Don’t water down safeguards for orcas and salmon!

Center for Whale Research

Weaker 2022 measures move in the wrong direction

Recent births of southern resident orca calves to J and K pods are reasons to celebrate. They keep hope alive for these endangered marine mammals. But Department of Fisheries and Oceans staff weakened the 2022 protections for orca and Chinook.

Join us and thousands of others urging Fisheries and Oceans Minister Joyce Murray to follow the science and expand protection areas, regulations and enforcement to help Salish Sea orcas. Together we can protect the remaining 73 endangered orcas from pollution and ship noise, and prioritize Chinook salmon recovery.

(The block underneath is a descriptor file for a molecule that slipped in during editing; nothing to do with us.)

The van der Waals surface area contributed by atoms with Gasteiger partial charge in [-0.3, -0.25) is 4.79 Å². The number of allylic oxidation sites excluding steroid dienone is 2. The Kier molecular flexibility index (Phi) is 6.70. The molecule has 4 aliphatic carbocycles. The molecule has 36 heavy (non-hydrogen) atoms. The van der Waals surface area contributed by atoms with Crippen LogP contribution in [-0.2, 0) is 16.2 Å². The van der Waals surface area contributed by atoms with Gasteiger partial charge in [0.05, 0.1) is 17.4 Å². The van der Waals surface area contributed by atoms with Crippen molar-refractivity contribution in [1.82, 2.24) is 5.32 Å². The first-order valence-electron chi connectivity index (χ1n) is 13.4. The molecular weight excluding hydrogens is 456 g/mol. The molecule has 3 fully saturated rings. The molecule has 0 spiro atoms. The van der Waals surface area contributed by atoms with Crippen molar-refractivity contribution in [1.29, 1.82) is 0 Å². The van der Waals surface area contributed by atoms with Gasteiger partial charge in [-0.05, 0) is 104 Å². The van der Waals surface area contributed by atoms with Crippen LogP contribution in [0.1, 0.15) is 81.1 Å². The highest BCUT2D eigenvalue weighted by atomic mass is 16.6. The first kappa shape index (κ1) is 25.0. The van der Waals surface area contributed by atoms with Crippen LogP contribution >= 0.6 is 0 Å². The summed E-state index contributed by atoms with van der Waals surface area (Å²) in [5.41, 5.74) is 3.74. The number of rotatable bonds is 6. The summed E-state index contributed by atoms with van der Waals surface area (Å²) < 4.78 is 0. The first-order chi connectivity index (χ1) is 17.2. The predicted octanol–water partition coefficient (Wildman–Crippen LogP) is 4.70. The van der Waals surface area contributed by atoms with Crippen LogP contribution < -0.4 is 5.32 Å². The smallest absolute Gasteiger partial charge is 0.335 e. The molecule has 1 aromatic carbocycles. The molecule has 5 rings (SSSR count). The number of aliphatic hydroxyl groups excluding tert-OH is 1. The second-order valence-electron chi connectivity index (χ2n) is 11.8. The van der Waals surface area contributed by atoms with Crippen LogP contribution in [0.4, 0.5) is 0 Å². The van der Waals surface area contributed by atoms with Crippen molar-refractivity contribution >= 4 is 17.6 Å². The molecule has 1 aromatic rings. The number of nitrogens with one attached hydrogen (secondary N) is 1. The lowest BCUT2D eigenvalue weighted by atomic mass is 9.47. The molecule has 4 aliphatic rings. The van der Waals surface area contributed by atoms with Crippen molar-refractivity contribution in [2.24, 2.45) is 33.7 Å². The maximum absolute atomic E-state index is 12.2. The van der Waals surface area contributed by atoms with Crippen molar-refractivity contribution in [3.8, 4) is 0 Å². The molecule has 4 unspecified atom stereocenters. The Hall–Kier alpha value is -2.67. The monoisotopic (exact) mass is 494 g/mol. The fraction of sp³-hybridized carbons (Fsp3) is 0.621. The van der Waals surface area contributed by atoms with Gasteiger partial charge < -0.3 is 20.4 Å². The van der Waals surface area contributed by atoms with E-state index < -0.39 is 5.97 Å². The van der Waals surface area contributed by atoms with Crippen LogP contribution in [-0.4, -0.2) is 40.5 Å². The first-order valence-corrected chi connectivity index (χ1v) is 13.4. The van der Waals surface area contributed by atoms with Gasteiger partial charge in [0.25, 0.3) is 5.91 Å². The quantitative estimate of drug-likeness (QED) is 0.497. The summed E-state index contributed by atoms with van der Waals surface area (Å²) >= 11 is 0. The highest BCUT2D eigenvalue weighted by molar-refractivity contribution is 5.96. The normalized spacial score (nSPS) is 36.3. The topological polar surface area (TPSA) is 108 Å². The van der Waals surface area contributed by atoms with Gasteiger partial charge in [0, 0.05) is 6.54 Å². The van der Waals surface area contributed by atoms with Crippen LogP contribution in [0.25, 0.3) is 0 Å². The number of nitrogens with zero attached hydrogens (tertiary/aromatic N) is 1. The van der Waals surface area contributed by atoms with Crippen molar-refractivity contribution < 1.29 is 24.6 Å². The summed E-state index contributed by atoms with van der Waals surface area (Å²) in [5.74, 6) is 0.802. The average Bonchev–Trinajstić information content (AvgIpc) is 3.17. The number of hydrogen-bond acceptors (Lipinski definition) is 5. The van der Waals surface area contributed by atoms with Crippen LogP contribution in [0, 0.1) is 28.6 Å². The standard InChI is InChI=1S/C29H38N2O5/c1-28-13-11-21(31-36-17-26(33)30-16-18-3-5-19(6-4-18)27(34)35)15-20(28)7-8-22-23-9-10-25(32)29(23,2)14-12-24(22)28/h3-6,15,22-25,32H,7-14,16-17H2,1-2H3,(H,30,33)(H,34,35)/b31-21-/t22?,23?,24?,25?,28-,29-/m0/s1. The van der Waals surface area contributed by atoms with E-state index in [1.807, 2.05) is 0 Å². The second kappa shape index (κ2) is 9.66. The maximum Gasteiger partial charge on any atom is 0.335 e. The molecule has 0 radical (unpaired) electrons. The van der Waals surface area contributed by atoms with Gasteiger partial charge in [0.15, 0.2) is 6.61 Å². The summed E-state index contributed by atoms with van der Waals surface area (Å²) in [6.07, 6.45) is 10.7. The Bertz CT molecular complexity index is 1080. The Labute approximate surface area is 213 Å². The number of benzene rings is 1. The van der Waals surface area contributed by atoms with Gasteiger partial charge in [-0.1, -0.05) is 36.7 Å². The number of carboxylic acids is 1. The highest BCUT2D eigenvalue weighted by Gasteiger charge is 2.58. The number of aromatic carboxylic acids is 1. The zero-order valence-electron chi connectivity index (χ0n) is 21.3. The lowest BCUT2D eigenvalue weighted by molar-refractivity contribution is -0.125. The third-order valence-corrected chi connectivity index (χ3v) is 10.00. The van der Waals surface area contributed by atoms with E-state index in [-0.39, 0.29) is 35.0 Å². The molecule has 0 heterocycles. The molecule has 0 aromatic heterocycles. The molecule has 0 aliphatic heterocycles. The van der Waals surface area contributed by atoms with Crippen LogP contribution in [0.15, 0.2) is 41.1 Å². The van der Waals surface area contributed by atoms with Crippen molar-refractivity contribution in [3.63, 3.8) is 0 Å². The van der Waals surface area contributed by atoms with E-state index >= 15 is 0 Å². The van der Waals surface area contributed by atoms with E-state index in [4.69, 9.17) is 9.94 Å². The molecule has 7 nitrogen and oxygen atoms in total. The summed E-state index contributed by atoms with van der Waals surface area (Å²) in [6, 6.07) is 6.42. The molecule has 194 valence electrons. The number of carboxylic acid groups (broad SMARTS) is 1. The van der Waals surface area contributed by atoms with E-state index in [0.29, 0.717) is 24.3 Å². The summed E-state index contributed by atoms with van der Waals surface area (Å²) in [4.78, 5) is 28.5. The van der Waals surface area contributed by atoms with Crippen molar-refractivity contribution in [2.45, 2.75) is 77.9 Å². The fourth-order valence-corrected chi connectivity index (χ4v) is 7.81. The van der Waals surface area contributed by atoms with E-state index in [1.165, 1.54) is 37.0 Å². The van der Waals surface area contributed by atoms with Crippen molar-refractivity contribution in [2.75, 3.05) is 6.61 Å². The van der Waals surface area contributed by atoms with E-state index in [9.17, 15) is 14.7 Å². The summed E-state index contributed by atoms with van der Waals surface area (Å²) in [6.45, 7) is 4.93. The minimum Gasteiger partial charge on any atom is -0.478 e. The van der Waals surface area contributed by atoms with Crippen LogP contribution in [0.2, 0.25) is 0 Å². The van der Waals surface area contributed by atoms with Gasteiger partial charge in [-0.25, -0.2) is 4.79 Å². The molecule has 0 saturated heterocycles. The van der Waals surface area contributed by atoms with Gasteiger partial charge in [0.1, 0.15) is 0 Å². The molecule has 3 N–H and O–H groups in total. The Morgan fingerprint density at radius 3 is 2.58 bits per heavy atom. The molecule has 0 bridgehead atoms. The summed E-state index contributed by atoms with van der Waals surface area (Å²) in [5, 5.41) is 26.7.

A 2021 report by independent monitor Straitwatch showed poor compliance with and enforcement of measures to stop boats and whale-watching vessels from harassing orcas. But no new policies prevent operators from intentionally tracking southern residents into the U.S. to avoid Canadian rules.

New science better shows where orcas hunt for Chinook salmon (their preferred prey) and that they’re easily disturbed by boats, making it harder for them to catch food. So it’s particularly disappointing to see a sanctuary zone removed and large parts of critical feeding areas in the Strait of Juan de Fuca and Fraser River mouth still open to harmful salmon fishing.

Some of the most threatened and endangered Chinook salmon in southern B.C. are also among the most important to these orcas. Protecting them and the salmon they depend on them requires science-based recovery plans, including reduced recreational fishing over the short term.

Please tell Minister Murray to tell her DFO staff to take stronger — NOT weaker —measures! It’s time to increase the size of areas closed to salmon fishing where Salish Sea orcas feed on wild Chinook salmon.